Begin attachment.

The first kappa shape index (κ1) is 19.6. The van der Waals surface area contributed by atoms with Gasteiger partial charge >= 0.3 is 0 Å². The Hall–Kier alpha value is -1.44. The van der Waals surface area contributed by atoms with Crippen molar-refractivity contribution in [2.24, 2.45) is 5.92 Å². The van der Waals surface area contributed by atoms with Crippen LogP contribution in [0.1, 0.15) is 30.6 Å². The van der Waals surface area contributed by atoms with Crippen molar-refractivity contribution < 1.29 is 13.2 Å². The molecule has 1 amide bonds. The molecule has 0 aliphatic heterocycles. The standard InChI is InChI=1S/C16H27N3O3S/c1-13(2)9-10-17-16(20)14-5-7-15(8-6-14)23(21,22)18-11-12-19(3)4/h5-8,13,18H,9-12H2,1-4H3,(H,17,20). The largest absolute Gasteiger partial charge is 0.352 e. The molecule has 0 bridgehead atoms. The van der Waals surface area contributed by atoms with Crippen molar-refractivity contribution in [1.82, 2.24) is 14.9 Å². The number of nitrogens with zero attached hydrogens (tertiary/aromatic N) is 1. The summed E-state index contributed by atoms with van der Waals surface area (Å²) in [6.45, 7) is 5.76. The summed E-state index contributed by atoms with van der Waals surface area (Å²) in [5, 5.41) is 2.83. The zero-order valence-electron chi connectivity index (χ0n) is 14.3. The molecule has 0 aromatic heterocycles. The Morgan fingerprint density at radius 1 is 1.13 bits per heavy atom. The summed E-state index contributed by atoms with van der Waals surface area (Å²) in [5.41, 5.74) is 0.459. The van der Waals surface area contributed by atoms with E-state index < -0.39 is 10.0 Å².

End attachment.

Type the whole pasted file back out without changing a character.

The first kappa shape index (κ1) is 19.6. The van der Waals surface area contributed by atoms with Gasteiger partial charge >= 0.3 is 0 Å². The Hall–Kier alpha value is -1.44. The van der Waals surface area contributed by atoms with Crippen molar-refractivity contribution in [2.24, 2.45) is 5.92 Å². The van der Waals surface area contributed by atoms with Crippen LogP contribution in [0.1, 0.15) is 30.6 Å². The van der Waals surface area contributed by atoms with Crippen molar-refractivity contribution < 1.29 is 13.2 Å². The molecule has 1 amide bonds. The molecule has 0 aliphatic heterocycles. The standard InChI is InChI=1S/C16H27N3O3S/c1-13(2)9-10-17-16(20)14-5-7-15(8-6-14)23(21,22)18-11-12-19(3)4/h5-8,13,18H,9-12H2,1-4H3,(H,17,20). The largest absolute Gasteiger partial charge is 0.352 e. The molecule has 0 bridgehead atoms. The van der Waals surface area contributed by atoms with Crippen molar-refractivity contribution in [1.82, 2.24) is 14.9 Å². The number of nitrogens with zero attached hydrogens (tertiary/aromatic N) is 1. The summed E-state index contributed by atoms with van der Waals surface area (Å²) in [6.45, 7) is 5.76. The summed E-state index contributed by atoms with van der Waals surface area (Å²) in [5, 5.41) is 2.83. The zero-order valence-electron chi connectivity index (χ0n) is 14.3. The molecule has 0 aromatic heterocycles. The Morgan fingerprint density at radius 1 is 1.13 bits per heavy atom. The summed E-state index contributed by atoms with van der Waals surface area (Å²) in [5.41, 5.74) is 0.459. The van der Waals surface area contributed by atoms with E-state index < -0.39 is 10.0 Å².